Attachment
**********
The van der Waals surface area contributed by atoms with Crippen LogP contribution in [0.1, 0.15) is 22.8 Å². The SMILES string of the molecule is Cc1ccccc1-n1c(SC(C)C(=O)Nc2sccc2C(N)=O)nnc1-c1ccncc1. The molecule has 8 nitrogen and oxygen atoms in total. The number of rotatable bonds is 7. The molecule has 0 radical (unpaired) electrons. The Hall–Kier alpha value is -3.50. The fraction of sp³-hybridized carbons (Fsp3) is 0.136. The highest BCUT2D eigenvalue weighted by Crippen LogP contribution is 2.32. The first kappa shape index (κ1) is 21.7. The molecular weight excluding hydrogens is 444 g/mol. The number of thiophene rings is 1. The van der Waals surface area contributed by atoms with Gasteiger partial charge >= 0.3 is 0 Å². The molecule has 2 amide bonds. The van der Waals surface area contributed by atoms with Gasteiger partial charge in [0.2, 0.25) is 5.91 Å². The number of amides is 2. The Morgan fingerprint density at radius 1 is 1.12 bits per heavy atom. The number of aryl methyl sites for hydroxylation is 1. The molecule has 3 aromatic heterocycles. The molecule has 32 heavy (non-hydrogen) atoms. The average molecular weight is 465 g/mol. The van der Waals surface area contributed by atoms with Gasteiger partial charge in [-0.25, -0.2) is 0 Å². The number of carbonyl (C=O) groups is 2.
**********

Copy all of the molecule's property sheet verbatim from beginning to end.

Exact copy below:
The van der Waals surface area contributed by atoms with Crippen LogP contribution in [0.1, 0.15) is 22.8 Å². The SMILES string of the molecule is Cc1ccccc1-n1c(SC(C)C(=O)Nc2sccc2C(N)=O)nnc1-c1ccncc1. The molecule has 8 nitrogen and oxygen atoms in total. The number of rotatable bonds is 7. The molecule has 0 radical (unpaired) electrons. The Hall–Kier alpha value is -3.50. The fraction of sp³-hybridized carbons (Fsp3) is 0.136. The highest BCUT2D eigenvalue weighted by Crippen LogP contribution is 2.32. The first kappa shape index (κ1) is 21.7. The molecular weight excluding hydrogens is 444 g/mol. The number of thiophene rings is 1. The van der Waals surface area contributed by atoms with Gasteiger partial charge >= 0.3 is 0 Å². The molecule has 2 amide bonds. The van der Waals surface area contributed by atoms with Gasteiger partial charge in [0.2, 0.25) is 5.91 Å². The number of amides is 2. The Morgan fingerprint density at radius 1 is 1.12 bits per heavy atom. The number of aryl methyl sites for hydroxylation is 1. The molecule has 3 aromatic heterocycles. The molecule has 32 heavy (non-hydrogen) atoms. The average molecular weight is 465 g/mol. The van der Waals surface area contributed by atoms with Gasteiger partial charge in [-0.25, -0.2) is 0 Å². The number of carbonyl (C=O) groups is 2.